COVAX is certainly a step in the right direction. The initiative effectively creates the world’s largest advance market commitment for vaccines, outstripping any deals countries make independently. Low-income countries that have signed up to the plan will also gain access to safe and affordable vaccines they might otherwise be prevented from accessing for years. But on the other hand, the COVAX system has quite a few problems too – for one, no one knows which country may get the most effective vaccine.

Apart from this, the COVAX does not prevent countries from signing their own independent deals with manufacturers, as the UK, Canada, and Australia have done. This could place additional strain on what are expected to be already limited supplies. Experts are also concerned about the US decision to reject the COVAX initiative outright. Many still believe that without a major country like the US, Covax may not have the financing and political muscle to assure global equity.

The next problem is the commitment for 2 billion doses by the end of 2021 is far too small, given most of the vaccines currently in Phase 3 clinical trials require up to two or three doses to confer immunity. When divided among all the countries that have signed up to COVAX, it means each country will receive a very small supply. As a result, this could encourage governments to seek out additional independent deals to meet the demands of their populations.

Apart from WHO, several other organizations have also come up with the goal of equitable vaccine distribution. The Bill & Melinda Gates Foundation is one among them. It places a significant role in making sure that even the people from low income countries will have access to vaccines, when it’s available.

The Role Of India

India is known by the name ‘pharmacy of the world’ as it is home to a large number of drug companies that are major manufacturers of vaccines distributed worldwide, particularly those for low-income countries, supplying more than 60% of vaccines supplied to the developing world. Without India, there won’t be enough vaccines to save the world, said Peter Piot, director of the London School of Hygiene and Tropical Medicine, during an online vaccine symposium organized by the Indian government in July.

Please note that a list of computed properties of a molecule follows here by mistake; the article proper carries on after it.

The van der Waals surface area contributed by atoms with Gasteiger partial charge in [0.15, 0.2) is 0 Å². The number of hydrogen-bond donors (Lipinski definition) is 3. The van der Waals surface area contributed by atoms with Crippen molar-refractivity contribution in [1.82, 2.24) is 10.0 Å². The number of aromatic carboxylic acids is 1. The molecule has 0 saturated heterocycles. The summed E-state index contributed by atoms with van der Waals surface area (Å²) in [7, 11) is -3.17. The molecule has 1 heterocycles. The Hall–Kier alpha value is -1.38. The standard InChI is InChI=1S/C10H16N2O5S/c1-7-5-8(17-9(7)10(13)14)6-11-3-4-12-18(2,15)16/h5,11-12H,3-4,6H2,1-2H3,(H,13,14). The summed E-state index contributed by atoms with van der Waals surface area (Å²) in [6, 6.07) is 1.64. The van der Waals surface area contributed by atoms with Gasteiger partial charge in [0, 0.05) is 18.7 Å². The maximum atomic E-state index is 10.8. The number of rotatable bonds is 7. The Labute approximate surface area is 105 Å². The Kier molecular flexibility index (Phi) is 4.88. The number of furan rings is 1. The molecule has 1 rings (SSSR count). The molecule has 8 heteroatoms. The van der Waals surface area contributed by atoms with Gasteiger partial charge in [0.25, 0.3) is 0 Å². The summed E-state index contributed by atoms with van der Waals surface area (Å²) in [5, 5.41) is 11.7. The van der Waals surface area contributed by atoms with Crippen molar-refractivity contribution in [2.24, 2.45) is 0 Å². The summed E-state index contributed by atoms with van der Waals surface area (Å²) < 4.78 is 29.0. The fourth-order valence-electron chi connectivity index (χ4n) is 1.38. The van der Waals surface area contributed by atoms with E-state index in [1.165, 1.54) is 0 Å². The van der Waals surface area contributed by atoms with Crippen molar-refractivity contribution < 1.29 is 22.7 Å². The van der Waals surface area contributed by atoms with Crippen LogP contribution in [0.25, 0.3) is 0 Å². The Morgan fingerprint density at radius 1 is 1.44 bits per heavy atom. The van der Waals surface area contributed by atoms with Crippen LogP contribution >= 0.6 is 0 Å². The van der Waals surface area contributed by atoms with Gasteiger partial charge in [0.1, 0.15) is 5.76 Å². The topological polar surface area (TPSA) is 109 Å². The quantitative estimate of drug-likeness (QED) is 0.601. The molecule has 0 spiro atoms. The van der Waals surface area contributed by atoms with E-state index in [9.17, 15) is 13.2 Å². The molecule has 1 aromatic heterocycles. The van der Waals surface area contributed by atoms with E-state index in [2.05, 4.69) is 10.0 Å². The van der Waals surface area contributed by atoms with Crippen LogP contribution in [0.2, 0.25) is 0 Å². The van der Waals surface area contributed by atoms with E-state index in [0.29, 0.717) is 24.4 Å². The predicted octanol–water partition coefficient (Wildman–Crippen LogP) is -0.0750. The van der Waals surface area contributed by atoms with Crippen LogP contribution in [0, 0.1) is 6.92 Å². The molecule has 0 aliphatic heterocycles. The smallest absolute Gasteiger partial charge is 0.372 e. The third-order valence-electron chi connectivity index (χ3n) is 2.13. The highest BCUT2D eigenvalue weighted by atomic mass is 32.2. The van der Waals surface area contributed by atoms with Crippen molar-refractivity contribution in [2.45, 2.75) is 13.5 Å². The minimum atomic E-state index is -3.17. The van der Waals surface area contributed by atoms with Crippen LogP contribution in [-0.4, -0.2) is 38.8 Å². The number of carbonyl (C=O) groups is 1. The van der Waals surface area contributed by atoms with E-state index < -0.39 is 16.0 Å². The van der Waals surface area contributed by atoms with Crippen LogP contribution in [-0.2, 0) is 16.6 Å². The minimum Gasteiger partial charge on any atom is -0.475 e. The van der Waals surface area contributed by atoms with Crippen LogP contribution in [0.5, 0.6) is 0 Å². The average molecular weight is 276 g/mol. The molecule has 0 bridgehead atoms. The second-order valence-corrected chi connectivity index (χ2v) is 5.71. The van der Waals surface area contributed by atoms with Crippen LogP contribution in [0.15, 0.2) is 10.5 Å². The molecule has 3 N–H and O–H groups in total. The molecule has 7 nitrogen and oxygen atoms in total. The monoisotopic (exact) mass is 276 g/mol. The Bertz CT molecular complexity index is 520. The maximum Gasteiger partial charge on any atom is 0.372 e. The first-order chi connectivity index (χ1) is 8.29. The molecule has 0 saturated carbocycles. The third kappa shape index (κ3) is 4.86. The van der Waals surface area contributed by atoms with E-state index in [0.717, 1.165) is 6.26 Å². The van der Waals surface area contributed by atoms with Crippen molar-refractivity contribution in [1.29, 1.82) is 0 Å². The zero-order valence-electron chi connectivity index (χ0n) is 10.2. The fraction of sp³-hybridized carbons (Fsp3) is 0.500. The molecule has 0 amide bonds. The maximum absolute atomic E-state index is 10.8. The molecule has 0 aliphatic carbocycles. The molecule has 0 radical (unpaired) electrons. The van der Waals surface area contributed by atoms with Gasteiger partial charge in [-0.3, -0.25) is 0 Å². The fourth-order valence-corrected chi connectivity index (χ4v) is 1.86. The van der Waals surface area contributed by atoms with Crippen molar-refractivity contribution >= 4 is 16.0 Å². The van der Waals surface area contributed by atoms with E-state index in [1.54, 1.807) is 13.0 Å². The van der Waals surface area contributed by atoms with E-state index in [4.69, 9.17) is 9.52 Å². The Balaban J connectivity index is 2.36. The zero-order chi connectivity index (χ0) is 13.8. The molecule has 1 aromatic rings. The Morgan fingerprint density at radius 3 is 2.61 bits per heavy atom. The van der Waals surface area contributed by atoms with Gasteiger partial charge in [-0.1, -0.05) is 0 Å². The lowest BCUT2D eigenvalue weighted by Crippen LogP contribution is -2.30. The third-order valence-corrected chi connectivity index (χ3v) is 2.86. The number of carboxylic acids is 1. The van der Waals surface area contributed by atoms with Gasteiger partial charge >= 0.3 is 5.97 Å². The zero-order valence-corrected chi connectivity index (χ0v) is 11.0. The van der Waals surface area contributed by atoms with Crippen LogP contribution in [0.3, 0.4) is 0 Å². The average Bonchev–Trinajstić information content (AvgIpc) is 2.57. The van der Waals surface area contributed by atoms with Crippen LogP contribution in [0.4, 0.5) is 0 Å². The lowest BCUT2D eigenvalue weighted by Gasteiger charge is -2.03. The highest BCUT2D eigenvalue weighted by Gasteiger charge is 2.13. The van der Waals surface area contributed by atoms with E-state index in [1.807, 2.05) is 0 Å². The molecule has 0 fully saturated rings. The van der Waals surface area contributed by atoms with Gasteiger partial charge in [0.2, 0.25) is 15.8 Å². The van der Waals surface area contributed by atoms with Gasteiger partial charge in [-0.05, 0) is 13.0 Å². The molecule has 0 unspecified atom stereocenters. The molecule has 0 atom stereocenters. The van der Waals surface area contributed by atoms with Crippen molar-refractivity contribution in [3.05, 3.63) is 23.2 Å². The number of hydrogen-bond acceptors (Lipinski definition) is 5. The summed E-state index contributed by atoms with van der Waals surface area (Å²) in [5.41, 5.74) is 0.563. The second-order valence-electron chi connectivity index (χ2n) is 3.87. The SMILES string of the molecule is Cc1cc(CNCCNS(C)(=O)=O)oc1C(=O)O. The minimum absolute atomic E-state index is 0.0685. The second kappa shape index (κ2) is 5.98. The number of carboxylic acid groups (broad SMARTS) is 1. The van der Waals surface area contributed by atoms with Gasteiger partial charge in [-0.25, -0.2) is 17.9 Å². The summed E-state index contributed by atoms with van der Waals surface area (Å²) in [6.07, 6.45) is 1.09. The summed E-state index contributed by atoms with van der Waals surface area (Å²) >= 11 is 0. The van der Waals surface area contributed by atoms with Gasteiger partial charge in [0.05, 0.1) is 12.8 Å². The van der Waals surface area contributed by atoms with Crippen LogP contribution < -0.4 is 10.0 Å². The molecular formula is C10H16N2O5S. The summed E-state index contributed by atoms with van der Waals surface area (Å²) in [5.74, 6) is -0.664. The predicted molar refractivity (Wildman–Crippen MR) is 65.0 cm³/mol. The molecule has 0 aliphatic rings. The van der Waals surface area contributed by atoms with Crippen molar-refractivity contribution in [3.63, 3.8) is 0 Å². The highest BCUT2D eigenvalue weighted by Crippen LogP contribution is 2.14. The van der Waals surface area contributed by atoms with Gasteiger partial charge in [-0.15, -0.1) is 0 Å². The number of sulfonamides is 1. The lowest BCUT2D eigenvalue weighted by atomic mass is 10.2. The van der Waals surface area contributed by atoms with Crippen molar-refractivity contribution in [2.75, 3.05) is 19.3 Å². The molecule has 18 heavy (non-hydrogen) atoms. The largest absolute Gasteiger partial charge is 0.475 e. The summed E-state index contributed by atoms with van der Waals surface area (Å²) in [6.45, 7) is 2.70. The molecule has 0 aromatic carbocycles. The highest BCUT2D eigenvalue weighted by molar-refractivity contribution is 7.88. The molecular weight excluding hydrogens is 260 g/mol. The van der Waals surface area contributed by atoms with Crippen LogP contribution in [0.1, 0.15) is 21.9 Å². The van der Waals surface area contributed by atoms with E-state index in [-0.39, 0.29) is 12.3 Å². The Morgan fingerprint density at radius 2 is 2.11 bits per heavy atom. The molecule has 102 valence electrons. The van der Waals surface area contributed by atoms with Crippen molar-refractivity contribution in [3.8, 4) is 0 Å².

Several Indian vaccine makers already have agreements to manufacture coronavirus immunizations that are being developed by international drug companies or are working on their own vaccines. As per the government, these manufacturers can export some of their supplies as long as a proportion remains in the country.

The Serum Institute of India in Pune, has an agreement to manufacture one billion doses of a coronavirus vaccine being developed by scientists at the University of Oxford and AstraZeneca if it is approved for use. If the vaccine works, the Serum Institute and the Indian government have committed to reserve half the company’s stock of it for India, and to supply half to low-income nations through GAVI, a funder of immunizations for low-income nations, says Adar Poonawalla, Serum’s chief executive.

Meanwhile, scientists have applauded the Indian government for allowing the country’s pharmaceutical companies to export some of their vaccine stocks to other nations. The decision to share supplies certainly contrasts with the stance of nations such as the US and the UK, which have pre-ordered hundreds of millions of doses of coronavirus vaccines under development, enough to supply their respective populations many times over.

Source: Jakarta Post

The Covid-19 vaccine gives countries the opportunity to come out of their silos, and work together towards emerging out of a global crisis. And India can play a key part. As scholar Rory Hornerwrote, “India has the potential to play a key role in overcoming vaccine nationalism because it is the major supplier of medicines to the global south.

The best strategy to end the pandemic is to vaccinate as many people as possible over a short span of time — so that the virus runs out of new victims. We don’t yet know if immunity from any Covid-19 vaccine will be lifelong. We do not know if immunity will last even a year.

According to a recent report, the world will not be able to produce one billion doses of vaccine before 2022. The world’s largest vaccine manufacturer — Pune-based Serum Institute of India (SII) — also said that it will be 2024 before the world can produce enough vaccines for everyone.

So, even if a citizen from the US or any other high-income countries has been vaccinated by next year, we do not know if they will remain immune till 2024, by which time they are likely to come in contact with someone who has not yet received the shot. Until and unless all countries are able to achieve herd immunity, vaccination doesn’t guarantee a safe seat for anyone, anywhere!